Let’s tackle #1. Yes, Jazzmasters are noisy, but all single coils are noisy. There are a few things that might make Jazzmasters slightly more noisy than a typical single coil guitar and I go into more detail in video #1, but to me the sound (noise and all) of these guitars is part of the charm. I don’t think the noise is anything to worry about as long as you’re not trying to play chug chug metal on it. (And if you are, a good noise gate should help you out.)

As for #2. I personally think people are a little crazy with what they deem necessary upgrades on a CV Jazzmaster. You’ll find a lot of people spend as much or more on their upgrades as they did on the guitar in the first place. I really don’t think it’s necessary. I did, however, make an upgrade. I spent $21.64 on a 0.5 degree neck shim. More on that in the Setup section below.

Pros

If you like Jazzmaster you probably already know the pros, but let’s talk about them anyway.

  1. Looks beautiful
  2. Sounds great
  3. Fun to play

What more do you need in a guitar? Now, that doesn’t mean you should get a Jazzmaster because it’s definitely quirky. But it ticks the necessary boxes in terms of looks, sound, and playability.

What Kind of Setup Did I Do?

As mentioned above I had to do a pretty extensive setup on this guitar. Mostly with regards to cleaning the fretboard. I show the process in the review video #1, but suffice to say it was time consuming.

Classic Vibe Jazzmaster lower bout photo

First I took a razor blade and carefully scraped the glue off all the frets. ~30 minutes

Second I taped off the fretboard with painter’s tape and polished all the frets with 9 grits of micromesh. ~45 minutes

Third I removed the painter’s tape and I cleaned and polished the fretboard with lemon oil. I used D’addario lemon oil and I like it, but use whatever you have.

Fourth comes the unnecessary upgrade that I ultimately think was worth it: I installed a 0.5 degree shim that I bought from Stewmac ($21.64 with shipping and taxes). To do that I had to remove the neck, place the shim, and replace the neck.

Due to this shim changing the break angle of the strings I then had to raise the bridge to set the proper string height. I explain more about this whole process in video #2.

Finally I set the guitar’s intonation. If you don’t know I made a video about how to set your guitar’s intonation.

How Does A Jazzmaster Sound?

I think these guitars sound great. The review videos have more extensive sound demos, but I also recorded this short demo:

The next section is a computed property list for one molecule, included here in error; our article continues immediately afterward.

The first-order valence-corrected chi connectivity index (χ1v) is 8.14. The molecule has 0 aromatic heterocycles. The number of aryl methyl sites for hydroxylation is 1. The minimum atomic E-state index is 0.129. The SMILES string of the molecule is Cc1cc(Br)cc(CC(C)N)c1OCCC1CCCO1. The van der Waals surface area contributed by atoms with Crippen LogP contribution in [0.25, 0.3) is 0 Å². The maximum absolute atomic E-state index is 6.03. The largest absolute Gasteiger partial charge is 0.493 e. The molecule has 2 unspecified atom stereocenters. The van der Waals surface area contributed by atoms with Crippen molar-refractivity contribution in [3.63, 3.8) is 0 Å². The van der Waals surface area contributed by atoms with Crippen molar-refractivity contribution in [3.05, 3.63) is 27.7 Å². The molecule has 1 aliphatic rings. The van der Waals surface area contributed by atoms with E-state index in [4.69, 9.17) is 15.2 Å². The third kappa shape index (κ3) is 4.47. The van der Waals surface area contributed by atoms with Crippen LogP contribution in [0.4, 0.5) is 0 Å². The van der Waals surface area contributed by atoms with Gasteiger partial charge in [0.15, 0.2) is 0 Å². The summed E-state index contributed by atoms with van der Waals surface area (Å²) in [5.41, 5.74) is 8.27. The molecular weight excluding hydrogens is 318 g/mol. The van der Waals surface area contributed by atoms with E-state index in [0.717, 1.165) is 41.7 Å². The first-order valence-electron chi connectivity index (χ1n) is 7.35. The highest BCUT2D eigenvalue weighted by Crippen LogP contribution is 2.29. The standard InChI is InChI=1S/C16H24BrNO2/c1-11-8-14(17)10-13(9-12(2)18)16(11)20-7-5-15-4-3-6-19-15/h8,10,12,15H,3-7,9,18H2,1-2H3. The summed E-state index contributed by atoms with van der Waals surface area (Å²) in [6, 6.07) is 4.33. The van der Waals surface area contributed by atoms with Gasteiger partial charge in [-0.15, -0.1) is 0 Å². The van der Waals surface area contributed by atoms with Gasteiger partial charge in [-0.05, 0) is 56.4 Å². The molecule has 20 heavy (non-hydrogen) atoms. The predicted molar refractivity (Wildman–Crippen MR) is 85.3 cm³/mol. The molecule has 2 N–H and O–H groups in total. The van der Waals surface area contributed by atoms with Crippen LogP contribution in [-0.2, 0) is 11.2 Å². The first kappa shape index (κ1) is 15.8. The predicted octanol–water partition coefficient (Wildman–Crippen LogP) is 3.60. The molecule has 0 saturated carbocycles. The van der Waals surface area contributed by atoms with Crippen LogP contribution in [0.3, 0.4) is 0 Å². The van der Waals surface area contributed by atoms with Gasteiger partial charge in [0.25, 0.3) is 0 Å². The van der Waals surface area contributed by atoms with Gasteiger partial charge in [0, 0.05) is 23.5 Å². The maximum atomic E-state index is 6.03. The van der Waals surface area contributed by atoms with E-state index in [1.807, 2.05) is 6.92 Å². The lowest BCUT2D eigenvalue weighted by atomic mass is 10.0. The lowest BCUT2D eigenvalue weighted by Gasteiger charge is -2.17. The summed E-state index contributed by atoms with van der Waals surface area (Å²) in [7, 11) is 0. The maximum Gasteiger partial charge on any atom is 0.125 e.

I really like how Jazzmasters sound. They can be chunky and somewhat muddy, but also clear and full depending on how you use them. They’re great with fuzz and have a really nice clean sound.

What Else I Might Upgrade

While some people think upgrading the tremolo system and bridge is a must, I’m not convinced. I like the trem just fine although yes, it can be finicky. You’ll see in review video #1 I used plumber’s tape to wrap around the base of the trem arm (aka wiggle stick) to keep it from rattling. But the real fix to that is to push the tremolo arm into the socket with so much force you probably think you’ll break it. You won’t break it and the arm will stay in place and stop rattling. Nice!

I personally might upgrade the tuners to locking tuners, but I’m simply a big fan of easy string changes that locking tuners provide. This guitar does not have tuning stability issues.

I also might upgrade the pickups. As mentioned, I like these pickups, but swapping pickups is a fun way to get new sounds from an instrument. I have no plans to do that at this moment.

Classic Vibe 60s Jazzmasters Photo Gallery

Final Thoughts

You like offset guitars? You like shoegaze or indie/alternative music? You like a little noise with your distortion? You don’t want to spend over a thousand dollars on a Fender? Well, the Squier Classic Vibe 60s Jazzmaster is it. All the features and charm of its Fender counterpart without the high cost.

All that to say, yes, if you’re thinking about getting a Jazzmaster, and in particular a Squier Jazzmaster, then I think you’ll be happy with the Classic Vibe 60s edition. If you can find it for under $400 then even better, but I would be happy with this at full price as well.

Hopefully, your out-of-box experience is better than mine. But even with my experience I give this guitar high marks.

Overall? A 7.6/10. But this would be higher if my out-of-box experience was better.

Do you own a CV Jazzmaster? Let me know what you think about it via email or the comments below.

1 thought on “Squier Classic Vibe ’60s Jazzmaster guitar review (the unbiased TRUTH about these offsets)”

  1. Pingback: Yamaha Pacifica PAC112V guitar review (“I like it EXCEPT …”) – Art Of Shred Reviews – Guitars, Amps, Effects Pedals, Educational Courses